My cousins complained of headache while going home after watching three movies in a single day and I told them I didn’t have any headache at all. In fact, I enjoyed it and was looking forward to watch “Haplos” (of course, I lost the battle there, so off we went home).

But my viewing experience changed when we got a Betamax video player in the house during the ’80s.

You see, I seldom go to a movie theater to watch a film. Thanks to the old Betamax, I was able to appreciate videos. What attracted me to watching videos is the fact that I could watch it on my own time, have the ability to rewind or move it fast forward, and can watch it alone without those talkative house mates beside you.

We used to go to a video rental shop (there was no Video City then) and even requested the attendant to advice us of new releases or reserve these tapes for us when we return. Since then, most of the films I’ve watched were on videos.

Technology and time have changed. Betamax became VHS during the ’90s. It was then that I graduated college and my mom bought me a TV set as one of her gifts.

I started working and got myself my own VCR Player a few years later. I got membership on Video City and my video marathon viewing continued. Although I still find myself going to the movies or watch TV series, these activities became lesser as I enjoy videos more and more. Not only I could select the titles I want to watch, I can decide what time to watch it — it was a choice between weeknights or weekends.

A Video City attendant even took notice of the VHS tapes I rented one Friday evening: six Julia Roberts films.

Then came the VCD and DVD formats. That was the time I started wishing to watch even just the first season of the TV shows I’ve missed. So I started collecting Season 1 of almost all TV shows I wanted to watch (from Friends to Two and a Half Men to How I Met Your Mother with some Grey’s Anatomy, Heroes, Nikita, and Burn Notice in between and many more).

Then, YouTube came and video sharing and streaming sites followed. Video on the Internet has changed the way people see and utilize videos.

Then, Netflix defined on demand viewing and people started to love the idea. Not only that, downloading sites have paved way to acquire these videos easily. Thanks for my friend’s 1TB disk space and a lot of TV series and movies could be stored in an external drive, I was able to binge-watch How to Get Away With Murder Season 1.

Now back to my question, what happened during the past three weeks? Well, I’ve been watching videos on YouTube, Netflix, and iFlix. I couldn’t help but follow through the updates on talk shows I couldn’t watch on cable TV. I don’t watch TV anymore because I know I could select the bits and snippets of them on YouTube from the TV networks’ YouTube channel.

I was able to follow the journey of 4th Impact on the X Factor UK, followed the journey of La Porsha Renae on American Idol Season 15, and I’m excited to know who will win Asia’s Next Top Model Cycle 4. And in between those updates, I get to know what issues were tackled on The View, on Today, on Good Morning America, on Ellen, on Wendy Williams Show, and on Steve Harvey shows. And also, I got to see cute kids on The Little Big Shots. And once in a while I get to view documentaries, top tens, and other videos thrown in between.

I could watch old films and TV shows on Netflix and iFlix, too. And I’m enjoying it.

And I must admit, it took a big chunk of my time watching those videos that I was not writing anymore. Now, that’s serious. I was just looking for videos related to the novel I’m writing that I got hooked on watching other related videos. Then another video, then another one… until I collected more than 5 short crime documentaries. I’d reason out that was research. But the other part of my brain say, nope. That’s how my recent binge-watching started.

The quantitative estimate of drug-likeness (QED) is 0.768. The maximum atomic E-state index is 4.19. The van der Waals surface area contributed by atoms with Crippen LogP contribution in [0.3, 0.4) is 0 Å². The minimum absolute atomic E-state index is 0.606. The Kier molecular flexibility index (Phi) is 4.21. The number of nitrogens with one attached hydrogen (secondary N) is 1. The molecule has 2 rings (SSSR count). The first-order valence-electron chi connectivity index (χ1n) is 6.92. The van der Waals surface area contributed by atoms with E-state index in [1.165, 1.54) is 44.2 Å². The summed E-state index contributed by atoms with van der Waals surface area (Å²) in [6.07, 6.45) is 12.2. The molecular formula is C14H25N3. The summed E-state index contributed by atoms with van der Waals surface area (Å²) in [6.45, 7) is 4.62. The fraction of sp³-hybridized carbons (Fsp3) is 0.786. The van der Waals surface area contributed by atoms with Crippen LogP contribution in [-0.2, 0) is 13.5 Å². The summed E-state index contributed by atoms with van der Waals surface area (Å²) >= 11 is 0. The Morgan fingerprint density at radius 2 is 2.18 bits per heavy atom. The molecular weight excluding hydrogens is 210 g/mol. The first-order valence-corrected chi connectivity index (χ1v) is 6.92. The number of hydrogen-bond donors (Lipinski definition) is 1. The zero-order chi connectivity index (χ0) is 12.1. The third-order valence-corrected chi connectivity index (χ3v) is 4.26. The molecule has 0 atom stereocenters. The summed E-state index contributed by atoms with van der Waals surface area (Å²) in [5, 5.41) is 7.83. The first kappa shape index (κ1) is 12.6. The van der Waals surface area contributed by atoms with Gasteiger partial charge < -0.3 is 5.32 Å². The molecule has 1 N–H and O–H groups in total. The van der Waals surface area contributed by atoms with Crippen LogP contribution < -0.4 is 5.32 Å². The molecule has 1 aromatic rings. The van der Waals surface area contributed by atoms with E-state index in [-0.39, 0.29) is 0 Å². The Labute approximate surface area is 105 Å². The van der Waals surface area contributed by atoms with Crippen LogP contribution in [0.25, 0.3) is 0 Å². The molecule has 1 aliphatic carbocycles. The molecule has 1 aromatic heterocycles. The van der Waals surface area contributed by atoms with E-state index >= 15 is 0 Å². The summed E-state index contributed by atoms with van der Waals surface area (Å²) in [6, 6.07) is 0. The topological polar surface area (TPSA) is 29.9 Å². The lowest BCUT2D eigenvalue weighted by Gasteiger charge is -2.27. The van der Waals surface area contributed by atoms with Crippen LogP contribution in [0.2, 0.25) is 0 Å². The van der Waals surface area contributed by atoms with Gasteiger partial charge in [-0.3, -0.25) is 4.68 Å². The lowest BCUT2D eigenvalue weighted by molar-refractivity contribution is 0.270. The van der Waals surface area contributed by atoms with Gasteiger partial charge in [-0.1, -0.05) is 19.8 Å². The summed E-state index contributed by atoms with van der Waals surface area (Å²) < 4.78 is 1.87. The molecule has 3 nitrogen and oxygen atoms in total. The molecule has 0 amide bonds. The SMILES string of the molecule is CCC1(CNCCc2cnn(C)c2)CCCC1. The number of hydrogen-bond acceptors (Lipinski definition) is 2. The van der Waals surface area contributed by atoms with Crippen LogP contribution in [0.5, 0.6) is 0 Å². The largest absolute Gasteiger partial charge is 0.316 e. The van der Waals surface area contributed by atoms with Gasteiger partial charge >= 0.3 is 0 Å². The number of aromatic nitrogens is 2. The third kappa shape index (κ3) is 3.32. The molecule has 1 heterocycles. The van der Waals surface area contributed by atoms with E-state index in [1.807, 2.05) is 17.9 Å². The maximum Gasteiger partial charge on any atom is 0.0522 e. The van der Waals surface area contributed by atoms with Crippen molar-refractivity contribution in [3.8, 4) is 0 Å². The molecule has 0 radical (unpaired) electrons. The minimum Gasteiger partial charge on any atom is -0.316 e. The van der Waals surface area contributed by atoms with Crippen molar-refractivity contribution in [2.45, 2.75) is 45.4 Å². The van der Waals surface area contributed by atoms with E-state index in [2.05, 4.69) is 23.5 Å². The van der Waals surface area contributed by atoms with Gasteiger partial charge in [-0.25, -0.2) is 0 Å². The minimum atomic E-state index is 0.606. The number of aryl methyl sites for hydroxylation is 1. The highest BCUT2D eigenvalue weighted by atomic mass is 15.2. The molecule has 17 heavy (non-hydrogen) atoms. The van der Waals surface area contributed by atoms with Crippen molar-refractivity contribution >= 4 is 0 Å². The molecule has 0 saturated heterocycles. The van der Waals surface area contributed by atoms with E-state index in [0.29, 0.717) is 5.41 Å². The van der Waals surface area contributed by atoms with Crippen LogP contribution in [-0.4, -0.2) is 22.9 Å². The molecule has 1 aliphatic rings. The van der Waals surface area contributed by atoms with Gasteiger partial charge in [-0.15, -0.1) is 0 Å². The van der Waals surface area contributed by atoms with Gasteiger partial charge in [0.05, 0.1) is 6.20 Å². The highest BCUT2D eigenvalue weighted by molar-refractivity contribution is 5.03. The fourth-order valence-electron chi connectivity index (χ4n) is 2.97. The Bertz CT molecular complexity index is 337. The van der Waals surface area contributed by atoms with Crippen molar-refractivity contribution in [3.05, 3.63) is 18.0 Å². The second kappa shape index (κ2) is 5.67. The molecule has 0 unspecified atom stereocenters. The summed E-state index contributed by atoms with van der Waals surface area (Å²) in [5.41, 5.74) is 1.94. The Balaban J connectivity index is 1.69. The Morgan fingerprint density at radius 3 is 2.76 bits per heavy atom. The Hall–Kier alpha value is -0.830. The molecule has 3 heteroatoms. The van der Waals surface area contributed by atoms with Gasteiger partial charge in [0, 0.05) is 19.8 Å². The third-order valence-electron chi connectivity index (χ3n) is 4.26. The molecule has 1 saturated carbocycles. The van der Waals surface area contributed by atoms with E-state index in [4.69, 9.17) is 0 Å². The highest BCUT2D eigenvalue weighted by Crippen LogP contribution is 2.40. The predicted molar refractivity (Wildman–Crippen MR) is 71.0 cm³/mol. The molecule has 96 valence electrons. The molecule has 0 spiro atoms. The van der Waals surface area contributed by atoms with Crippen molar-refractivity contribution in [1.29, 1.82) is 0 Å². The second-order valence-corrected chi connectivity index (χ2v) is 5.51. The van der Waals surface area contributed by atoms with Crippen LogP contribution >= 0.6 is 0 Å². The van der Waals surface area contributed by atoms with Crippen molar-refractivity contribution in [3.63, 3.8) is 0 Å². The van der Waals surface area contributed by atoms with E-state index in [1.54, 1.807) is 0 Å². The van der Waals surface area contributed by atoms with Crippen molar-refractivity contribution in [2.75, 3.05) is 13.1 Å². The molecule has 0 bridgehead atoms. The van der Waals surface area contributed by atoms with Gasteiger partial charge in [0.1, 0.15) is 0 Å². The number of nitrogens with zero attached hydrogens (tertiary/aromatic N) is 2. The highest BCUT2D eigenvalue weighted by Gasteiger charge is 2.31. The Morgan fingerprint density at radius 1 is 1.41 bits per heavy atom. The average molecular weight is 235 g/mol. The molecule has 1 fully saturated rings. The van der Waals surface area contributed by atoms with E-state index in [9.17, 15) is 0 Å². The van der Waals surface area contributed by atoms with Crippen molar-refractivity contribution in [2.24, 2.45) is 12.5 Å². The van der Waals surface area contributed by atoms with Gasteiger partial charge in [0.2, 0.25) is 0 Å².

I know I have to get back to writing. And this blog that you’re reading is already a sign that I’m back.

From Caduceus to Silver Linings Playbook

From Caduceus to Silver Linings Playbook

When I was a kid, I dreamed that I would become a doctor someday — wearing a white uniform, a nameplate with a Caduceus insignia, and a stethoscope hanging on my shoulder. But something changed that and shifted my attention to creative writing.

Yes, I was bitten by the writing bug on my graduation year. A classmate couldn’t believe that I was reading On Writing Well by William Zinsser instead of our Notes on Microbiology inside the UST Main Library, Humanities Section. However, it took years before the great paradigm shift happened.

While managing a small clinic in Makati, I attended a Creative Writing workshop. At that time, a story which I temporarily titled Caduceus brewed in my mind. It was a story based on the medical profession, just like the TV series St. Elsewhere, ER, and Chicago Hope. The story just stayed inside my head until a year later when I joined a script writing workshop sponsored by the Film Development Foundation of the Philippines (FDFPI).

To graduate in the workshop, everyone had to write a screenplay. So Caduceus became Sa Likod ng Puting Uniporme. After a few feedback from my mentor, Nestor U. Torre, I decided to enter the script in a screenwriting competition that same year. Fortunately, it became Finalist/Honorable Mention and got to meet the late National Artist and film director Eddie Romero. But Sa Likod ng Puting Uniporme never became a film.

Fast forward to the present. Recently, I received a writing assignment that required me to watch Silver Linings Playbook and to write a movie review cum term paper in Psychiatric Nursing. I was thankful that I have a background on the medical sciences. The information came in handy.

I may not be practicing my professions but I am proud of my classmates and friends who made it there. I just hope that they are also proud of me in my chosen field. The admiration is just mutual.